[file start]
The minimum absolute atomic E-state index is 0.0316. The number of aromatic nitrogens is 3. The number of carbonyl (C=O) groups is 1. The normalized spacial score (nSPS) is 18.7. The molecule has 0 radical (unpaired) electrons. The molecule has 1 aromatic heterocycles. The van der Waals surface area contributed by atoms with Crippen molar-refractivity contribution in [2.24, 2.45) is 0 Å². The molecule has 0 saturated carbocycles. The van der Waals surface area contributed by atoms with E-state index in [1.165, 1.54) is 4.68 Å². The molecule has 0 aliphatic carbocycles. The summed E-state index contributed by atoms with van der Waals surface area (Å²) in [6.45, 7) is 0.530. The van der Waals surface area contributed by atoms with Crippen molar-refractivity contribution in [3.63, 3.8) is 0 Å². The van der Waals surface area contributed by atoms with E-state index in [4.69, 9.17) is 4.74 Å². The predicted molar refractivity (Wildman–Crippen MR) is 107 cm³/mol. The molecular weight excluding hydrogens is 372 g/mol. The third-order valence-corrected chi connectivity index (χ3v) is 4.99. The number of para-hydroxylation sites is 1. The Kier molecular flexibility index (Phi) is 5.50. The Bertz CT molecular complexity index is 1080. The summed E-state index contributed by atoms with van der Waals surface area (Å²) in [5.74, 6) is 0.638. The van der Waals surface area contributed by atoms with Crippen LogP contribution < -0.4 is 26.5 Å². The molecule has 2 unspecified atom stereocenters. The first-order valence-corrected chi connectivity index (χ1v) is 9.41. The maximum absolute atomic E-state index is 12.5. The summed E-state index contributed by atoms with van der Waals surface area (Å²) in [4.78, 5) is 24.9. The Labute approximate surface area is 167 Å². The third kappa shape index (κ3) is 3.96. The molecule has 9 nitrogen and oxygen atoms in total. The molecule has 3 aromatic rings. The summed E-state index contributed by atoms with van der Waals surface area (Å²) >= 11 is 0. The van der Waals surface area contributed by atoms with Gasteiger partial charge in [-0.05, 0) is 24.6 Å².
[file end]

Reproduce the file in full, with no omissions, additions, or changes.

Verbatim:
The minimum absolute atomic E-state index is 0.0316. The number of aromatic nitrogens is 3. The number of carbonyl (C=O) groups is 1. The normalized spacial score (nSPS) is 18.7. The molecule has 0 radical (unpaired) electrons. The molecule has 1 aromatic heterocycles. The van der Waals surface area contributed by atoms with Crippen molar-refractivity contribution in [2.24, 2.45) is 0 Å². The molecule has 0 saturated carbocycles. The van der Waals surface area contributed by atoms with E-state index in [1.165, 1.54) is 4.68 Å². The molecule has 0 aliphatic carbocycles. The summed E-state index contributed by atoms with van der Waals surface area (Å²) in [6.45, 7) is 0.530. The van der Waals surface area contributed by atoms with Crippen molar-refractivity contribution in [3.63, 3.8) is 0 Å². The van der Waals surface area contributed by atoms with E-state index in [4.69, 9.17) is 4.74 Å². The predicted molar refractivity (Wildman–Crippen MR) is 107 cm³/mol. The molecular weight excluding hydrogens is 372 g/mol. The third-order valence-corrected chi connectivity index (χ3v) is 4.99. The number of para-hydroxylation sites is 1. The Kier molecular flexibility index (Phi) is 5.50. The Bertz CT molecular complexity index is 1080. The summed E-state index contributed by atoms with van der Waals surface area (Å²) in [5.74, 6) is 0.638. The van der Waals surface area contributed by atoms with Crippen LogP contribution < -0.4 is 26.5 Å². The molecule has 2 unspecified atom stereocenters. The first-order valence-corrected chi connectivity index (χ1v) is 9.41. The maximum absolute atomic E-state index is 12.5. The summed E-state index contributed by atoms with van der Waals surface area (Å²) in [4.78, 5) is 24.9. The Labute approximate surface area is 167 Å². The third kappa shape index (κ3) is 3.96. The molecule has 9 nitrogen and oxygen atoms in total. The molecule has 3 aromatic rings. The summed E-state index contributed by atoms with van der Waals surface area (Å²) >= 11 is 0. The van der Waals surface area contributed by atoms with Gasteiger partial charge in [-0.05, 0) is 24.6 Å².